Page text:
Protecting The Largest Forests

Photo courtesy Valerie Courtois, Canadian Boreal Initiative. Migratory tundra caribou in the boreal region of Quebec migrate hundreds of miles and require large tracts of protected wilderness.

Photo courtesy Valerie Courtois, Canadian Boreal Initiative. Migratory tundra caribou in the boreal region of Quebec migrate hundreds of miles and require large tracts of protected wilderness.

Thanks to Krishna Ramanujan for this story in the Cornell Chronicle about the new mega-scale of conservation planning:

At least half of Canada’s 1.4 billion acre boreal forest, the largest remaining intact wilderness on Earth, must be protected to maintain the area’s current wildlife and ecological systems, according to a report by an international panel of 23 experts.

The report, published by the International Boreal Conservation Science Panel, was released July 22, the same day that panel members made recommendations to protect Canada’s vast wild lands at a symposium at the International Congress for Conservation Biology, hosted by the Pew Charitable Trust, in Baltimore.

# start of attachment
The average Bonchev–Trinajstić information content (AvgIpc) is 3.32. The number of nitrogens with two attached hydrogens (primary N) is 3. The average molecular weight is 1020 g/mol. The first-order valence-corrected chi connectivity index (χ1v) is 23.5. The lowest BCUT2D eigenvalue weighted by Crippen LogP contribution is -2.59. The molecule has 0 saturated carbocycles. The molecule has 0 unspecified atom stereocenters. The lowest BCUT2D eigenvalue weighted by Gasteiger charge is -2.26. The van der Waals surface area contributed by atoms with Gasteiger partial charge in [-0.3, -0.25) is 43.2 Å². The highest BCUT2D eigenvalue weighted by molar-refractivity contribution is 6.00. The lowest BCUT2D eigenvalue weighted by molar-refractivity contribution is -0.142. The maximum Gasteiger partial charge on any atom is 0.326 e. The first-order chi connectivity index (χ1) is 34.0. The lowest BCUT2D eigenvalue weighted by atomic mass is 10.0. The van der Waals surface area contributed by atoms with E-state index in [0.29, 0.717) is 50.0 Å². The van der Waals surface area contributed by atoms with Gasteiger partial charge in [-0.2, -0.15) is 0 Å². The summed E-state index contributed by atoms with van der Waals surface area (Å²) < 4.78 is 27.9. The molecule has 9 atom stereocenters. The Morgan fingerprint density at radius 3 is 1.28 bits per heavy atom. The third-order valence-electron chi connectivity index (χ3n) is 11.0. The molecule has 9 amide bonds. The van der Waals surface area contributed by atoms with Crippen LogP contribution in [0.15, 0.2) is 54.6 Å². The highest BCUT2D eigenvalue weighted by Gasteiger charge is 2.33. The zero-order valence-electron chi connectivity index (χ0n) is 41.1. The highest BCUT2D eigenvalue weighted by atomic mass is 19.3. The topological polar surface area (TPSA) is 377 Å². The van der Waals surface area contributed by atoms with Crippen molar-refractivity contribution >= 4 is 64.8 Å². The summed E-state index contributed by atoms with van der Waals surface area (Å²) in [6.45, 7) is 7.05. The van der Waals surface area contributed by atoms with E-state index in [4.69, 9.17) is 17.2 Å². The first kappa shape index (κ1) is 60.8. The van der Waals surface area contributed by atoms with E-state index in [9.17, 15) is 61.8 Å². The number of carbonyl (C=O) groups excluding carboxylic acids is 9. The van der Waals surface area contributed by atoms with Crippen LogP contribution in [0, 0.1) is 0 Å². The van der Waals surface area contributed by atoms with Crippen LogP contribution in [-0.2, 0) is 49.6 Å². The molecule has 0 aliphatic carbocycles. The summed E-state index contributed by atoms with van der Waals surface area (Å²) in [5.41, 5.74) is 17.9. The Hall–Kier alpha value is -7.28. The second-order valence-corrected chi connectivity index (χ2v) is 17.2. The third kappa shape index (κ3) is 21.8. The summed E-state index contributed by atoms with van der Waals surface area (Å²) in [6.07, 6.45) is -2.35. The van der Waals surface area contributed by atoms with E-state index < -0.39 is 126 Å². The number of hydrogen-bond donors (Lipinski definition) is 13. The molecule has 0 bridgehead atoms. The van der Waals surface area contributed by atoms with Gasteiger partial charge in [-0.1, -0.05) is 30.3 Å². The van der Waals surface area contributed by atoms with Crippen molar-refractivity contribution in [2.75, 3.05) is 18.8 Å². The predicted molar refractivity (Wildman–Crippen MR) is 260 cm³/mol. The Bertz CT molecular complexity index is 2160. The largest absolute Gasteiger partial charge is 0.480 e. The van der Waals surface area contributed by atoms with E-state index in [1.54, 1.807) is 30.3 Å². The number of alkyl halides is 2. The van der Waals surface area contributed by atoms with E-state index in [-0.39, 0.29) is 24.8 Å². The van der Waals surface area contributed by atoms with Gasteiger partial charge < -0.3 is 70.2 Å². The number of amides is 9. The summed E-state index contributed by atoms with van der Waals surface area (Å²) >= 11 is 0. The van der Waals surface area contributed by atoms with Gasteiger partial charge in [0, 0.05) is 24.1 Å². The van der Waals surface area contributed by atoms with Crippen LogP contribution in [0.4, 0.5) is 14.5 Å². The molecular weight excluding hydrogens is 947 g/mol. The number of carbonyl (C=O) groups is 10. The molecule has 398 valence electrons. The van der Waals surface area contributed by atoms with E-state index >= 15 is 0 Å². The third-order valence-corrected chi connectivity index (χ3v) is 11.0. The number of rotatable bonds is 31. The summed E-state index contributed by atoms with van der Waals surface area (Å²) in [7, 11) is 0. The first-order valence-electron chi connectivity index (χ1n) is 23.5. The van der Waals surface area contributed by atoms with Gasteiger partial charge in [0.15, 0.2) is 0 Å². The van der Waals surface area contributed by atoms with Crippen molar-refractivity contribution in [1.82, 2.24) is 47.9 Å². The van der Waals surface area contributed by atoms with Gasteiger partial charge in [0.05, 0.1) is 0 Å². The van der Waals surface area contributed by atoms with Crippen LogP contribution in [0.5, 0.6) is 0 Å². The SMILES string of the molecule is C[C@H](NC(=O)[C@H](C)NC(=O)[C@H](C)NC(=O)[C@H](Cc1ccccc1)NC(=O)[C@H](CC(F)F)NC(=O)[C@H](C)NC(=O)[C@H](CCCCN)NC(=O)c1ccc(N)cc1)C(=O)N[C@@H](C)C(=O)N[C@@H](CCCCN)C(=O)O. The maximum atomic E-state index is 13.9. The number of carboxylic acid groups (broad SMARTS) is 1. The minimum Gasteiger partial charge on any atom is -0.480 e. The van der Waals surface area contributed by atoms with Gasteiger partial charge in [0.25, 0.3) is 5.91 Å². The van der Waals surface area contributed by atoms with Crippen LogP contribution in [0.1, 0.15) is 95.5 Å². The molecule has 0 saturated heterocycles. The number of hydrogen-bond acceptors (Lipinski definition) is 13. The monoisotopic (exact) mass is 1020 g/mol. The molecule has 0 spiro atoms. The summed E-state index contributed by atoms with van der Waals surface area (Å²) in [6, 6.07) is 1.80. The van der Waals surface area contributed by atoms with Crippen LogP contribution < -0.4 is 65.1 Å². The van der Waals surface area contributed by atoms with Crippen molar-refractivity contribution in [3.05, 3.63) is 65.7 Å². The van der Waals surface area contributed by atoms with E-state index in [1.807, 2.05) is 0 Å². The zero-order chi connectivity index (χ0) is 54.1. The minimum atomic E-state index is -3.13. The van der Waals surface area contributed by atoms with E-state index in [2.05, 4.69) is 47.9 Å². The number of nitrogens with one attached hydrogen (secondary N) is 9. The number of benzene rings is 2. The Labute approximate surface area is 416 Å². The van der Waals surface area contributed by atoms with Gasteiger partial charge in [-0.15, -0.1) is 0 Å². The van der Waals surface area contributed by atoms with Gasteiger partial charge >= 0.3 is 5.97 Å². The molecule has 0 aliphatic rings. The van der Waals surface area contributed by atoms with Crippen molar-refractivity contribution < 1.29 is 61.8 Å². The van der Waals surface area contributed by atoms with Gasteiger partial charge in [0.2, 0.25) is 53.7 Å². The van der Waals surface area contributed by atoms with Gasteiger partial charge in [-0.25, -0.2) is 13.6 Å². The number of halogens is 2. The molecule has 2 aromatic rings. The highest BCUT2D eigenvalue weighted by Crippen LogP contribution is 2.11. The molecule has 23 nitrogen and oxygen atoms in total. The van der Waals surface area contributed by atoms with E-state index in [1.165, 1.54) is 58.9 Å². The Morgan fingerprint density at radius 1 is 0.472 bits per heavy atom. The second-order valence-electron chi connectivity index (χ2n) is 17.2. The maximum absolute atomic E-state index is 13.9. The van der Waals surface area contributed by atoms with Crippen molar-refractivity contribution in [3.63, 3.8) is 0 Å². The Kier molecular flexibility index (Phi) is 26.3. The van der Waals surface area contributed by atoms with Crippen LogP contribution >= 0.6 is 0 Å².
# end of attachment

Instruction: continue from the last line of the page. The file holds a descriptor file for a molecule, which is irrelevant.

The goal is to protect these ecosystems before oil, gas, mining and lumber companies develop areas and extract natural resources, which often fragment and degrade previously pristine land, said Jeff Wells, Ph.D. ’96, associate scientist at the Cornell Lab of Ornithology and panel member.

“Elsewhere, [conservationists] are trying to stem the losses by protecting little pieces of land, or by restoring remnants to what they used to be,” by spending large amounts of money after development has already begun, said Wells, who is science adviser to Pew’s international boreal conservation campaign.

The new guidelines for conserving such large natural areas far exceed the previous science-based standard of protecting 10 percent to 12 percent of land to maintain wildlife. New science, including computer models that calculate the minimum amount of land necessary to support many species and their interactions, led to the revised guidelines, Wells said.

The report recommends that members of some 600 aboriginal communities in Canada should lead decisions and play major roles in planning where and how to conserve land. In this way, Canada can take their lead from Australia, where 58 Indigenous Protected Areas cover more than 120 million acres – an area larger than California – and employ close to 700 indigenous people in a ranger program. Such programs combine Western science while bringing in indigenous knowledge about hunting areas, sacred sites, key conservation areas and suggestions for economic development.

Read the rest of the story here.

One thought on “Protecting The Largest Forests

  1. Pingback: Be for Boreal Forests | Raxa Collective

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